Clothing and accessories: $500. Varies widely though — sometimes $0, sometimes thousands. I’ve been trying to spend more per piece and buy less.
Transportation: About $150 between gas and insurance. Lower right now since I’m not commuting to work.
Rent/living expenses: $2,000 mortgage payment, $550/year for insurance, about $200/month in property taxes
Other major expenses: I have a dog and spent (pre-COVID) $400–$500/month between daycare and walks (and gifts for petsitters).
Health care – premiums and other costs: I’m really lucky — my current company 100% covers my premiums.
What’s your spending range for these things? What’s your average?
Vacations – Range: I play the points game aggressively, so usually have flights and hotels for free (I also, pre-COVID, traveled quite a bit for work), so I would generally get hotel/flight for free and then splurge on special meals while traveling.
Charity – Range of donations: $10–$2,000/donation
Charity – Average donation or giving amount: Generally do $200 or so per month in recurring donations, and then I’ll do larger donations throughout the year. I spend a lot on animal rescue charities (a cause close to my heart and my rescue pup), so I’ll do things like go in on a table for my favorite’s annual gala.
Individual items of clothing – Range: $10–$500
Individual items of clothing – Average: $150 or so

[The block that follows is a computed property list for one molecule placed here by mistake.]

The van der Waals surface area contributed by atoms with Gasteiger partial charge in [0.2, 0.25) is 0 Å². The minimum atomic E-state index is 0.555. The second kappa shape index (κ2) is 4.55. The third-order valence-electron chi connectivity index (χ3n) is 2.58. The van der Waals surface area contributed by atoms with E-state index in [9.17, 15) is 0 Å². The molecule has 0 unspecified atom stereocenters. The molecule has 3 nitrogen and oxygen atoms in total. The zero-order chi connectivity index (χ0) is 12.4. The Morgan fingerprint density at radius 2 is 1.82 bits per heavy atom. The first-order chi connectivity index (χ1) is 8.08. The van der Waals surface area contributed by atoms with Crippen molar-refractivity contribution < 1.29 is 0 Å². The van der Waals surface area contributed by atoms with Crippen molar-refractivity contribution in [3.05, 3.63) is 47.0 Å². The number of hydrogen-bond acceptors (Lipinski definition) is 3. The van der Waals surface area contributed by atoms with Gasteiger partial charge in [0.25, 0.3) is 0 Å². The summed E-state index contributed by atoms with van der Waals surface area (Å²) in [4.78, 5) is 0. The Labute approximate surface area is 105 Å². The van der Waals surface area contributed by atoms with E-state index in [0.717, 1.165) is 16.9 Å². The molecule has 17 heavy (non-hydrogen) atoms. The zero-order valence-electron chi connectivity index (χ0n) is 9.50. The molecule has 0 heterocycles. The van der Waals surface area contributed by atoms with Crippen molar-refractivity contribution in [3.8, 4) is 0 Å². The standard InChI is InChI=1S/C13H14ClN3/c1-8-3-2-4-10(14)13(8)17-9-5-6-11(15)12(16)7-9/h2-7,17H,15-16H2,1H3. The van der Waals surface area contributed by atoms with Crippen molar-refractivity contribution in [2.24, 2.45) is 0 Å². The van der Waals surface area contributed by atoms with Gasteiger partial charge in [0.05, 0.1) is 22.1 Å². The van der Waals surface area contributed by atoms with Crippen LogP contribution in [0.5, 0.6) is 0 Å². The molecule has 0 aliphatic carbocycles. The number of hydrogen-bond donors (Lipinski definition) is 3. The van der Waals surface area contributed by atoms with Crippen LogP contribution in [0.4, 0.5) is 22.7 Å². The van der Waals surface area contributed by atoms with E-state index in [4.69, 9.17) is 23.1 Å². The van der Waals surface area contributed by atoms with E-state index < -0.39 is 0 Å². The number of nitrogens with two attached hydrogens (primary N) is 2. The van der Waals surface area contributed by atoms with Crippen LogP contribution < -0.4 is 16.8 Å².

Apartment or house – Current main residence: $550,000
Car or other vehicle – Range: $10,000–$40,000
Car or other vehicle – Current vehicle: Current vehicle is a bit under $40,000. It’s the most expensive car I’ve ever bought, and it was a splurge for me, but I really enjoy driving it, so it’s been worth it for me.
Fill in the blank on this question: I could save _____ if I stopped ______, but I don’t because _______.
I could save $400/month if I stopped eating out, but I don’t because I LOVE trying new restaurants (or restaurants’ takeout at the moment…).
At any point in your life to date, has inheritance played a role in your money situation?
No — my parents refused to pay for college, and I don’t expect an inheritance — they’ve been clear they’re not leaving it to me.
How has your family provided financial support in your adult life, if any? (Or, do you provide support to them?)
Not after I left for college.
Do you have a general money strategy?
I try to practice moderation. It’s like eating — moderation in everything.
Time vs. money — do you spend money to save time (e.g., cleaning service)? Do you donate your time instead of money? What else does this phrase mean to you?
Absolutely spend money to save time, within reason. For me that’s a dog walker and housecleaner (or was, pre-COVID). I’d imagine that’ll expand as I get older and have children.
What advice would you give your younger self about personal finance?
Stop buying things on sale just because they’re on sale! The amount of money I wasted shopping the J.Crew sale rack is… nauseating.